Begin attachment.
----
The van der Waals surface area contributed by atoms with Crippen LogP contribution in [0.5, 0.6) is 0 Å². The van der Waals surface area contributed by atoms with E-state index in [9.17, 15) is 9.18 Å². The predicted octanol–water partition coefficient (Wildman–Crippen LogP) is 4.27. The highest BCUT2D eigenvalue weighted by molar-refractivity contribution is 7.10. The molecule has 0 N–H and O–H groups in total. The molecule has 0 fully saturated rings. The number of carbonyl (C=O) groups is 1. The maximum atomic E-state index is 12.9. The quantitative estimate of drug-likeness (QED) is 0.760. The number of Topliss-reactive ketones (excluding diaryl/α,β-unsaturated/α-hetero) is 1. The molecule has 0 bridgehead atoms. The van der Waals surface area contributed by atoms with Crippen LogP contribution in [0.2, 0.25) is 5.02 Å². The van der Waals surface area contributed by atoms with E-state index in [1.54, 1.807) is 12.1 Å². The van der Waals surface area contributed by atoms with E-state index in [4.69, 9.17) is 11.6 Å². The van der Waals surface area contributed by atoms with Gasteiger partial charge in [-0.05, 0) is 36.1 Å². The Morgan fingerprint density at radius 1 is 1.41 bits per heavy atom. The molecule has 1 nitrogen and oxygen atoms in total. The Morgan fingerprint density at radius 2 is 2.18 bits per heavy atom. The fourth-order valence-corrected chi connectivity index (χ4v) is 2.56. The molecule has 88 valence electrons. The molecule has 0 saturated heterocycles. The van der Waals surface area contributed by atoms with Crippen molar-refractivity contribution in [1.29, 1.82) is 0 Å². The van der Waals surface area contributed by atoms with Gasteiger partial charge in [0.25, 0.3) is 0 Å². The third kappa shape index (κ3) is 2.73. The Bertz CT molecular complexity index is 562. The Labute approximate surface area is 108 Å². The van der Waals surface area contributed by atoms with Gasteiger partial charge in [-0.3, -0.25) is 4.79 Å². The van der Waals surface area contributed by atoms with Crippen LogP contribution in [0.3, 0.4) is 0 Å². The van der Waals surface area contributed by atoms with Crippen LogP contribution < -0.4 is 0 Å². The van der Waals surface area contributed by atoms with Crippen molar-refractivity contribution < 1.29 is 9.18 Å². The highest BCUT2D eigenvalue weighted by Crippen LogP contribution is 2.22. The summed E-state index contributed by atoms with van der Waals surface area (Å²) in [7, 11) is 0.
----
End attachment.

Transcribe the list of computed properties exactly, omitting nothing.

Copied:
The van der Waals surface area contributed by atoms with Crippen LogP contribution in [0.5, 0.6) is 0 Å². The van der Waals surface area contributed by atoms with E-state index in [9.17, 15) is 9.18 Å². The predicted octanol–water partition coefficient (Wildman–Crippen LogP) is 4.27. The highest BCUT2D eigenvalue weighted by molar-refractivity contribution is 7.10. The molecule has 0 N–H and O–H groups in total. The molecule has 0 fully saturated rings. The number of carbonyl (C=O) groups is 1. The maximum atomic E-state index is 12.9. The quantitative estimate of drug-likeness (QED) is 0.760. The number of Topliss-reactive ketones (excluding diaryl/α,β-unsaturated/α-hetero) is 1. The molecule has 0 bridgehead atoms. The van der Waals surface area contributed by atoms with Crippen LogP contribution in [0.2, 0.25) is 5.02 Å². The van der Waals surface area contributed by atoms with E-state index in [1.54, 1.807) is 12.1 Å². The van der Waals surface area contributed by atoms with E-state index in [4.69, 9.17) is 11.6 Å². The van der Waals surface area contributed by atoms with Gasteiger partial charge in [-0.05, 0) is 36.1 Å². The Morgan fingerprint density at radius 1 is 1.41 bits per heavy atom. The molecule has 1 nitrogen and oxygen atoms in total. The Morgan fingerprint density at radius 2 is 2.18 bits per heavy atom. The fourth-order valence-corrected chi connectivity index (χ4v) is 2.56. The molecule has 88 valence electrons. The molecule has 0 saturated heterocycles. The van der Waals surface area contributed by atoms with Crippen molar-refractivity contribution in [1.29, 1.82) is 0 Å². The van der Waals surface area contributed by atoms with Gasteiger partial charge in [0.25, 0.3) is 0 Å². The third kappa shape index (κ3) is 2.73. The Bertz CT molecular complexity index is 562. The Labute approximate surface area is 108 Å². The van der Waals surface area contributed by atoms with Gasteiger partial charge in [-0.3, -0.25) is 4.79 Å². The van der Waals surface area contributed by atoms with Crippen LogP contribution in [0.3, 0.4) is 0 Å². The van der Waals surface area contributed by atoms with Crippen LogP contribution < -0.4 is 0 Å². The van der Waals surface area contributed by atoms with Crippen molar-refractivity contribution < 1.29 is 9.18 Å². The highest BCUT2D eigenvalue weighted by Crippen LogP contribution is 2.22. The summed E-state index contributed by atoms with van der Waals surface area (Å²) in [7, 11) is 0.